Marwan had kept Rahmat Andhir informed of the situation in the Philippines, even providing reports of clashes between government forces and groups supposedly protecting him, including the MILF.
Citing records from the US district court of Northern California, Cayetano stressed that Marwan had told his brother about the involvement of the US in these conflicts through the use of Orion spy planes and Predator drones.
Cayetano presented to the media the court records on the charges filed against Marwan’s brother for two counts of conspiracy to provide/providing material support to terrorists; contributing goods and services to a specially designated global terrorist and material false statements.
Earlier yesterday, Sen. Antonio Trillanes IV said he sees nothing wrong with intelligence information sharing between the Philippines and the US.
“We welcome intelligence sharing, because we alone are not capable of having such information,” Trillanes said.
Meanwhile, the alleged involvement of the US in the Mamasapano operation of the SAF would be included in the Department of Justice (DOJ) investigation into the incident.
In an interview with reporters, Justice Secretary Leila de Lima said investigating the issue would be “inevitable” as reports of US involvement persist.
“Definitely, that (US involvement) would be unavoidable to look into… There are several aspects – including that alleged involvement of the US and the extent and scope of involvement as reported in some news items,” she stressed.
The Constitution prohibits foreign troops from engaging in combat operations within the country.
But De Lima stressed the issue was not a priority of the DOJ in determining who would be held criminally liable for the incident.
“But it really depends, if it has any bearing on the criminal aspect of the matter,” she pointed out.
Another “peripheral” issue, according to De Lima, is the claim of an American working as a “political consultant” in California to the $5-million reward for the capture of Marwan.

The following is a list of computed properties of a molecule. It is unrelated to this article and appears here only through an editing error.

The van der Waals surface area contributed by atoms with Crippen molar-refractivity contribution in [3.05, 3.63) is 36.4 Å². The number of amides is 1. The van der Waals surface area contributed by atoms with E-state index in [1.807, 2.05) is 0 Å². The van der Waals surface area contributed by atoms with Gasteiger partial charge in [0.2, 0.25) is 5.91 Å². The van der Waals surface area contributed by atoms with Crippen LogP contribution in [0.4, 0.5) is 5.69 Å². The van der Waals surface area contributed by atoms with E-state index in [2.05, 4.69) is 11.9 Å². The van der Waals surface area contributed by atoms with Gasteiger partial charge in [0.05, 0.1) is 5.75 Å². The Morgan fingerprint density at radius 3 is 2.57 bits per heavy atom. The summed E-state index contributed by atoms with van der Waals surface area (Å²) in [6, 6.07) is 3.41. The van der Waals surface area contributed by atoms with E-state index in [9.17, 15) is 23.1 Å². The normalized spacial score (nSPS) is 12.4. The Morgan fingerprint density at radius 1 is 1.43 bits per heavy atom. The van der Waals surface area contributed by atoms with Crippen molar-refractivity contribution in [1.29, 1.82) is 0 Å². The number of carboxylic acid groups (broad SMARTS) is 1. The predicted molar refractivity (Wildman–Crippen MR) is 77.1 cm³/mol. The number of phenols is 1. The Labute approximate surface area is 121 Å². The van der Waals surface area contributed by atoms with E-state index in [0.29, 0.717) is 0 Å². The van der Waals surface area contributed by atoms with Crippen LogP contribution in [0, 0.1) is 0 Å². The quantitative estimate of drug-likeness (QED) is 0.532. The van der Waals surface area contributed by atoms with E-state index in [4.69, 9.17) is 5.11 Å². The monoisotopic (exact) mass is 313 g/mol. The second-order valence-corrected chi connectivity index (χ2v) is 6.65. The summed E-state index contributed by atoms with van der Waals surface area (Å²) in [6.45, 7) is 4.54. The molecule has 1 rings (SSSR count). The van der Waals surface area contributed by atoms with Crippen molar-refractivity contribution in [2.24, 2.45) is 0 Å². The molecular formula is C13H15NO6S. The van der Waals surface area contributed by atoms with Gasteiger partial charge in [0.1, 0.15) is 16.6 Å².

“Those peripheral matters such as the issues on reward, the basis for the reward and who should claim it – I consider them right now as peripheral matters, which at the moment are outside the scope of our investigation,” she explained.
The STAR reported that one Marcus Allen Frishman was demanding that he be given the reward, saying information he had provided the US State Department helped authorities track down Marwan.
De Lima reiterated that a DOJ investigative team led by Assistant State Prosecutors Juan Paulo Navera would focus on the criminal aspect of the incident, including appropriate criminal charges to be filed.
In a related development, De Lima bared that the National Bureau of Investigation (NBI) has identified the source of the video reportedly taken during the clash by one of the MILF rebels that went viral on social networking sites.
“NBI has already identified where the video came from and who uploaded it,” De Lima confirmed.
Sen. Ferdinand Marcos Jr., meanwhile, defended Presidential Adviser on the Peace Process Teresita Deles from accusations that she wanted the investigation into the Mamasapano incident to result in a “whitewash.”
In a statement, Marcos confirmed that Deles visited him on Jan. 26 but only to brief him of developments and discussed the Bangsamoro Basic Law.
“There could not even be any suggestion of a whitewash because there was no investigation yet at that time,” Marcos added. – Edu Punay, Jose Rodel Clapano